This paper describes a study to develop and validate methodology for simulating human infant head impact using the Hertz contact model. The study had two objectives. The first was to simulate Aprica 2.4 dummy head -rigid plate impact using the Hertz contact model to estimate head response variables. Model estimates were then compared with corresponding test variables. The second objective based on success of the first, was to evaluate the feasibility of using Hertz contact model to simulate human pediatric head – rigid plate impact at contact velocities ranging from 1.7 m/s to 6.26 m/s.
During objective 1 of this study, known geometric and material properties of the Aprica dummy head and steel plate were used as the Hertz model parameters. Model estimates of peak acceleration, peak head compression, pulse width, and time to peak displacement were compared with corresponding test data for contact velocity of 2.3 m/s. Percentage differences in response variable
s were: peak acceleration – 2.5; peak head compression – 1.3; pulse width – 6.1; and time to peak compression - 2.2. During objective 2 of this study, human head impacts were divided into 4 age groups – neonate (under 1-month), 5- months, 9-months and 11-months. Objective 2 was divided into 2 stages – Model building and Model validation. In the Model Building stage, a method was developed to estimate Hertz contact model parameters using human 30 cm drop test data. In the Model Validation stage, the model was used to estimate head response variables for 15 cm, 30 cm and 2 m drops for all four age groups and compared with human test data. Model estimates for peak head acceleration of neonates in 15 cm and 30 cm drop tests differed from average test peak head acceleration by 11%, and 13% respectively. Neonate estimated pulse widths for the same drop heights differed from test average by 0% and 1%. Maximum and minimum differences for 5-, 9-, and 11-month infant model estimates from average test values in 15 cm and 30 cm drops were: 13.47% and 0.44% for peak acceleration and 6.68% and 0.03% for pulse width. Simulation results of 2 m drops of 5-month, 9-month, and 11-month old heads indicated that estimated head Jerk (rate of change of acceleration) was very close to human test results. Since the pediatric heads sustained fractures, it was not possible to compare peak accelerations.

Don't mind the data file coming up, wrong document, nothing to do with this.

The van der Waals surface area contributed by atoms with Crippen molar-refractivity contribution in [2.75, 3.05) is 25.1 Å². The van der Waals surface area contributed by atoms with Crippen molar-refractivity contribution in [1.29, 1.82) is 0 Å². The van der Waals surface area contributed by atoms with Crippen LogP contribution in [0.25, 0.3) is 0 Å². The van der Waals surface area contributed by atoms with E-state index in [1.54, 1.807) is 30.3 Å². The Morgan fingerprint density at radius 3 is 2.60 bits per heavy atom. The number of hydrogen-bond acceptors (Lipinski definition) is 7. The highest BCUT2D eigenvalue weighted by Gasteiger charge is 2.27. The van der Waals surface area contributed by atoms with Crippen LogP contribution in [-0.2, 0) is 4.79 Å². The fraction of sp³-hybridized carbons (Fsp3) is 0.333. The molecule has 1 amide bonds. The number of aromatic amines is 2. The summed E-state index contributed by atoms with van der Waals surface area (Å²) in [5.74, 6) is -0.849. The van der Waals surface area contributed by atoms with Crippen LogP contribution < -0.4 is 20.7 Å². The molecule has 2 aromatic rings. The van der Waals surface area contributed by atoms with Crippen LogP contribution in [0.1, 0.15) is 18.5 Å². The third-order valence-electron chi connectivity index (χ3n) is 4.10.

The model reproduced, very closely, the static force-deformation curve for 5-month old but provided poor estimates for some neonates. Model reproduced finite element model results for 30 cm drop test for 5-month old head on to concrete and hard foam. The proposed model and methodology provide a simple procedure to estimate pediatric head acceleration, head deformation and pulse width for contact velocities ranging from quasi-static to 6.3 m/s onto rigid and soft surfaces.